• a thin, circular structure in the eye
  • the 2001 film about Iris Murdoch, British novelist
  • the personification of the rainbow and messenger of the gods, also known as one of the goddesses of the sea and the sky
  • a genus of praying mantis
  • a lesser-known psychedelic drug and a substituted amphetamine
  • a shade of colour ranging from blue-violet to violet
  • a genus of 260 -300 species of flowering plants with showy flowers



rhubarb [ˈruːbɑːb]

Rhubarb: noun

  • a plant which has long green and red edible stalks, usually eaten sweetened and cooked
  • US and Canadian slang a heated discussion or quarrel
  • the noise made by actors to simulate conversation, esp by repeating the word rhubarb at random (also a verb)

Is it a vegetable or a fruit?

Well, celery stalks are a vegetable, so in my eyes rhubarb is too!

However, Wikipedia writes that in 1947 the US declared rhubarb to be a fruit! As a result it was categorized as a fruit for import purposes – very lucrative for the business, as tariffs were lower for fruits than vegetables! (Someone must have had interests in a rhubarb farm abroad! LOL!)

The garden variety used for cooking is Rheum x hybridum. The leaves are toxic, containing oxalic acid, but the stalks have been used as an ingredient in fruit pies ever since sugar became readily available… without other sweet fruits or added sugar the stalks are so sour that they are barely edible! Sweeter young stalks are now sold in early spring as they are grown in hothouses.

Garden rhubarb can also be “forced” by raising the temperature – usually with an upturned bucket over the new shoots, or with a more sophisticated pot made especially for the purpose. In parts of northern England rhubarb is cultivated outdoors and then in the winter moved into sheds which are heated. The resulting shoots which sprout in the dark are tender, sweeter and paler than normal rhubarb. (See this article on the Rhubarb Triangle)

I’ll be posting a recipe for rhubarb tomorrow, so if you don’t have any in the garden, go and buy some! 😉

I remember watching an ancient film with Eric Sykes in it called “Rhubarb, Rhubarb”. The only word uttered in the whole 30-minute film was “rhubarb”! Five minutes of it is funny, but half an hour gets a bit tedious, even though the cast was excellent (with Jimmy Edwards, Beryl Reid, Roy Kinnear, Charlie Drake…).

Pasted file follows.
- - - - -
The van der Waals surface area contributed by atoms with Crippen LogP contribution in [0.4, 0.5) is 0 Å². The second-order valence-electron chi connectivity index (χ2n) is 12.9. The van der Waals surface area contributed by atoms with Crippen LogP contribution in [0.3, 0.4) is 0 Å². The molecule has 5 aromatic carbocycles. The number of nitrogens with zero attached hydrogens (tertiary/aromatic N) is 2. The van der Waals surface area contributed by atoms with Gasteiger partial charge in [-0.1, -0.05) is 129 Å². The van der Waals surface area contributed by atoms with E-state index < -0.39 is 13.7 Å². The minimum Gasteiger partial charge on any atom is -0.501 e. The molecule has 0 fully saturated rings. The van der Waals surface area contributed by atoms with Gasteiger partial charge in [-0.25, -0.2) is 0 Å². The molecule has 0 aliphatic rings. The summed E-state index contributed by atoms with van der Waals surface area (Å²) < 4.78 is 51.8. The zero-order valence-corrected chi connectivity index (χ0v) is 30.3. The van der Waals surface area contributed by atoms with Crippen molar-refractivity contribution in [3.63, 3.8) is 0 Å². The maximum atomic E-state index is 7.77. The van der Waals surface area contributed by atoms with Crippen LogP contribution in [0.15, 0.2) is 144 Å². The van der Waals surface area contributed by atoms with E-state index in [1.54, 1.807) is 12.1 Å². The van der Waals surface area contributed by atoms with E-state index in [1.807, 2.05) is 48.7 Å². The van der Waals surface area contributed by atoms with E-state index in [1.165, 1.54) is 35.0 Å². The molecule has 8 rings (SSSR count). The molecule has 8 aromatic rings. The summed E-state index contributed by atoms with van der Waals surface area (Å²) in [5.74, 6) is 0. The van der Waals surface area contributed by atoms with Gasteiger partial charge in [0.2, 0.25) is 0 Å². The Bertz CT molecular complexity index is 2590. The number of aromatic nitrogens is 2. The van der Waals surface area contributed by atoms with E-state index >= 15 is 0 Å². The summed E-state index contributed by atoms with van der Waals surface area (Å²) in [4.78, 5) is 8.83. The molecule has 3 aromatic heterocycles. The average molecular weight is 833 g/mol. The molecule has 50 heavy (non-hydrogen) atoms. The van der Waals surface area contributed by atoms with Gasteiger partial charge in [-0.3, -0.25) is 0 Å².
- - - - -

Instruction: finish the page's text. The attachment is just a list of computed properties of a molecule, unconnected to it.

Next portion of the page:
Sadly there doesn’t seem to be a YouTube clip of it anywhere…

… There is however another famous rhubarb:


Roobarb is a disagreeable green dog who is full of silly ideas, and his neighbour –  Custard – is a pink cat  who takes great pleasure in laughing at Roobarb’s mishaps! Does anyone remember this cartoon?

Click on the picture of Roobarb to see the cartoon intro!

Word of the Day/British Humour

Pun (noun)

  • the usually humorous use of a word that has two meanings, or of words with the same sound but different meanings.
  • e.g. Anne has been a pilot for a some time now, but last year her career really took off.

Trying to translate puns into a foreign language hardly ever works. I am not good at telling jokes, but when I have made the effort to relay one in English to German students, I am frequently met with blank faces and perhaps a polite grin seconds later! A classic example was a vocabulary activity involving ambiguous newspaper headlines such as “Drunk gets nine months in violin case”, or “Crash course for private pilots”, etc.

The English language lends itself to the use of puns in jokes and comedy, satire or simply for the sheer pleasure of letting them roll off the tongue. They are often worthy of a groan, sometimes a giggle…

Shakespeare was a master of the pun. But I’m not going to quote Shakespeare. I’ve got a more modern example… This is an absolute classic, worthy of more than a giggle. (It has me laughing my head off!)

The Two Ronnies: Four Candles Sketch

Have a good laugh! 😀

Wonderful Words

Word of the day: hippopotomonstrosesquippedaliophobia

Well, everyone knows what a phobia is… but what could this be?

There was a woman in the news a couple of years ago who had a fear of peas! I don’t think that fear has a special name though.

I’ve also heard of the fear of the colour yellow… known as xanthophobia.

I used to be petrified of those enormous overhead electricity wires and the pylons… have more or less got over that though. And I’m not overly keen on winding stairs, especially the enclosed type.

I am fine with spiders though. And snakes. Here’s a photo of one in my rockery, basking in the August sunshine!

… I believe it’s a harmless grass snake. (Hope it is!)

Here are a few more officially recognised fears:

ergophobia: the fear of work

spectrophobia: the fear of looking in a mirror

ombrophobia: the fear of rain or of being rained on

climacophobia: the fear of falling downstairs

pentheraphobia: the fear of mother-in-law (!)

Do you have a phobia?

Oh, nearly forgot.

Hippopotomonstrosesquippedaliophobia is the fear of long words!



By the way, I found a link to the website of the poet Kathy Elliott (here), whose poem I posted two days ago.